Author Archives: kenprchal

Wilderness Chic: Patagonia vs. The North Face





Patagonia and The North Face:  Competing high-end outdoor apparel companies with retail presence across North America.

Both companies are based in California, were founded within five years of one another (Patagonia in 1973 and The North Face in 1968), and each has a certain cult following.  The North Face maintains a brand that reflects a general affinity for the outdoors.  In contrast, Patagonia’s brand is more representative of environmentalism and conscientious living.  Each has retail presence in Seattle.

Here is a comparative breakdown of each company’s social overall social media metrics:



Tweets: 6,169
Photos/Videos: 618
Following: 2,139
Followers: 160K
370k FB likes
# of US retail locations: 30


Tweets: 6,916
Photos/Videos: 531
Following: 1,237
Followers: 197K
3.9m FB likes / 29k visits
# of US retail locations: 40


Using Topsy to run a deeper comparison over the past month, the explicit Twitter mentions follow similar patterns (and aptly appear similar to a mountain range).


The ebbs and flows of the chart may simply reflect a greater propensity to interact during weekdays than over weekends.  Perhaps Social Media Management does not work weekends, and perhaps just as well twitter users understand this fact.


In order to measure the overall impact of each campaign, we’ll turn to Klout.

Though each score is relatively high, Patagonia’s presence (89) is slightly greater than that of North Face (84).

Image  Image

With similar engagement stats for both Twitter and Facebook, it’s worth diving into a few of the other networks to see where this discrepancy may be rooted.  Each being Outdoor apparel companies, and the outdoors at times projecting brilliant aesthetics, I chose to examine Instagram:



It’s quite clear now: despite a similar number of posts, and despite following half as many accounts, Patagonia has more than 2x the number of followers as The North Face.  To me, this clearly represents a brand much more in tune with the millennial generation.  Perhaps they also feature more beautiful photography.  Regardless, this is undoubtedly an issue for The North Face, and they need to figure out how to match Patagonia’s numbers.









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Homeless In Seattle: A social media profile


(photo credit: Rex @ Homeless In Seattle)

Homeless In Seattle is an organization dedicated to promoting awareness of homelessness in greater Seattle.  Their objective is to humanize the issue by creating a narrative, profile, and high-def photograph of a different homeless individual virtually every day.





Content Calendar: As mentioned, they wish to publish a new piece once per day.  Their Facebook posts coincide with blog entries on their Tumblr page (follow link), and Twitter/Pinterest/Google+ activity is more sporadic.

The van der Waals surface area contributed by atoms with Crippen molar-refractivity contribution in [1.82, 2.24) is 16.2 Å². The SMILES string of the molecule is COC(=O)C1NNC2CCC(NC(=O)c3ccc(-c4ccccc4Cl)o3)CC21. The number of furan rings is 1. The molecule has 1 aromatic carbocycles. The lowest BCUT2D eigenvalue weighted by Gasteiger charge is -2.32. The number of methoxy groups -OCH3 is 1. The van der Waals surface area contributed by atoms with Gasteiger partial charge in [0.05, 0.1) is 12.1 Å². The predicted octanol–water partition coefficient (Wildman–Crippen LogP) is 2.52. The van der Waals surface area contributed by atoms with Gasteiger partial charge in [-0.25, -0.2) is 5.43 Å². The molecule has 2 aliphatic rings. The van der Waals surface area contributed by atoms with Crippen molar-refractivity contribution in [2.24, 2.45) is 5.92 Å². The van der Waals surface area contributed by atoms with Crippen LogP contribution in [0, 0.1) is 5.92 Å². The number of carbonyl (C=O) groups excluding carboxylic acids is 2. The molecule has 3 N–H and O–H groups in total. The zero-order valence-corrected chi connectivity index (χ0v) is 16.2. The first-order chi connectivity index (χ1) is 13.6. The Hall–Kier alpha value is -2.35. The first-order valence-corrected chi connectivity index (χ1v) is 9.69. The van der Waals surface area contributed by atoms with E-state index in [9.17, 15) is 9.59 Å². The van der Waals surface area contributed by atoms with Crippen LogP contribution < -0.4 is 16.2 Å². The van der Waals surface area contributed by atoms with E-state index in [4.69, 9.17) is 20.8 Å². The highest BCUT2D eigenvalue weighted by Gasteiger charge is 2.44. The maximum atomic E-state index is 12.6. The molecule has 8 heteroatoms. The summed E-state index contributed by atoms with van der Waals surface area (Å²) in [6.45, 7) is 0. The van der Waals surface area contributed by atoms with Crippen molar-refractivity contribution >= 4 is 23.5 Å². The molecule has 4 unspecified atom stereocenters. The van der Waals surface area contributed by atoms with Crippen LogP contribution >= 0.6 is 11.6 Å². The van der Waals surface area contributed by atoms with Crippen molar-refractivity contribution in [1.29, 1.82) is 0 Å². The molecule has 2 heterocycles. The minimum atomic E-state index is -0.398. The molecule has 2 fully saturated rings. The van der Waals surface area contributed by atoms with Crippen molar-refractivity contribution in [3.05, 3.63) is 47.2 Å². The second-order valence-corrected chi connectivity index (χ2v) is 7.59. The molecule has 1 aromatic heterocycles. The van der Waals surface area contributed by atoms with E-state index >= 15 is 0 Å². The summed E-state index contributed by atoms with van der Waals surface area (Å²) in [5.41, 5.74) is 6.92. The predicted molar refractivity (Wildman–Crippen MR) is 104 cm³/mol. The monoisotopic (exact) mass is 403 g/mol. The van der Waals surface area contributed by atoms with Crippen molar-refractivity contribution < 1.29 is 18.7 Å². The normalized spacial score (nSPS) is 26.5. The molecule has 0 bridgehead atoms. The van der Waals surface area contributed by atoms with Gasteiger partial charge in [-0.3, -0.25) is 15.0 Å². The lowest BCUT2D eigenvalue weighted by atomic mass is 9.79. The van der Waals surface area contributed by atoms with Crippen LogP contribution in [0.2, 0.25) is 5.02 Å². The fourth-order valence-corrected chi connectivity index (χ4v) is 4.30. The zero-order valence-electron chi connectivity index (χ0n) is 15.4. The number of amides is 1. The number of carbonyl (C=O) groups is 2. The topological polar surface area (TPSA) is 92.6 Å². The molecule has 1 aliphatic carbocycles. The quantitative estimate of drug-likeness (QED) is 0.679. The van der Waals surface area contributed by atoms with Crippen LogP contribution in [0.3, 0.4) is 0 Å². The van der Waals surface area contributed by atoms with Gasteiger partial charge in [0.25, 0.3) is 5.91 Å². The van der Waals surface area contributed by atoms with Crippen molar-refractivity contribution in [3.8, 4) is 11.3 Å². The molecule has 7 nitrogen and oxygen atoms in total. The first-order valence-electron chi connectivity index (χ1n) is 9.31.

Contributors: From what I can gather, the blog and all associated channels are all operated by a single contributor.

Message: By issuing profiles, photographs, and stories, the goal is to humanize his subjects, and help remind us all that we’re all just soulful people.  In doing so, the blog hopes to ultimately generate awareness and donations for other associated agencies.

Outreach: The target audience are Seattle locals, people with a conscience, those who may pass homeless brethren and perhaps next time consider stopping to share a dollar or a chat.



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Who’s Your Patty? Red Mill vs. Blue Moon Burgers




Red Mill and Blue Moon can both be classified as local, fast-gourmet burger chains.  Each has three locations in Seattle proper (though Blue Moon is soon opening a 4th).  Although Red Mill has a bit more history (est. 1937), both chains are revered as neighborhood staples, and regarded by many as ‘must trys’ for both locals and visitors alike.
Red Mill has developed a reputation as a Seattle culinary staple, having been touted as “one of 20 hamburgers to try before you die” according to both GQ Magazine and the Oprah Winfrey show.  Red Mill has also been featured on Travel Channel’s ‘Man Vs. Food’:

Given such press and fanfare, along with deep roots in the city, Red Mill most likely approaches social media much differently than Blue Moon.

Blue Moon Burgers are the new kids on the block.  Having only been in existence for around 5 years, they are inherently lesser known, and perhaps more in critical need of an effective social media platform.



Red Mill:

  • 206 Twitter followers
  • 104 Tweets
  • 6,570 Facebook likes
  • 27 Facebook posts since Jan 1st, ’14

Blue Moon:

  • 3,636 Twitter followers
  • 10,600 Tweets
  • 3,178 Facebook likes
  • 40 Facebook posts since Jan 1st, ’14
  • Foursquare Mayor receives free fries with every order
  • Diners may order take out through Twitter or Facebook

Outcome and Reaction:

Despite a 70 year head start and numerous national awards, and having proved the will to seek expansion, Red Mill appears stuck in the mud.  Perhaps slow and methodical growth is their game, but regardless, their social media and outreach appears to be dwarfed by newcomer Blue Moon.  Of course, Blue Moon has required social media tactics in order to succeed in such a highly competitive space.  But, as demonstrated time and time again, they’ve appeared to be consistent, transparent, attentive, and thorough in their approach.

To me, it’s no wonder why they’re continuing to expand even more so in 2014.  With such an enormous investment in social media, the word gets out fast… with ears come customers, and thus revenue.  Their reliance on social media in particular as a means of generating orders is quite novel, and something many competitors may soon be offering themselves.




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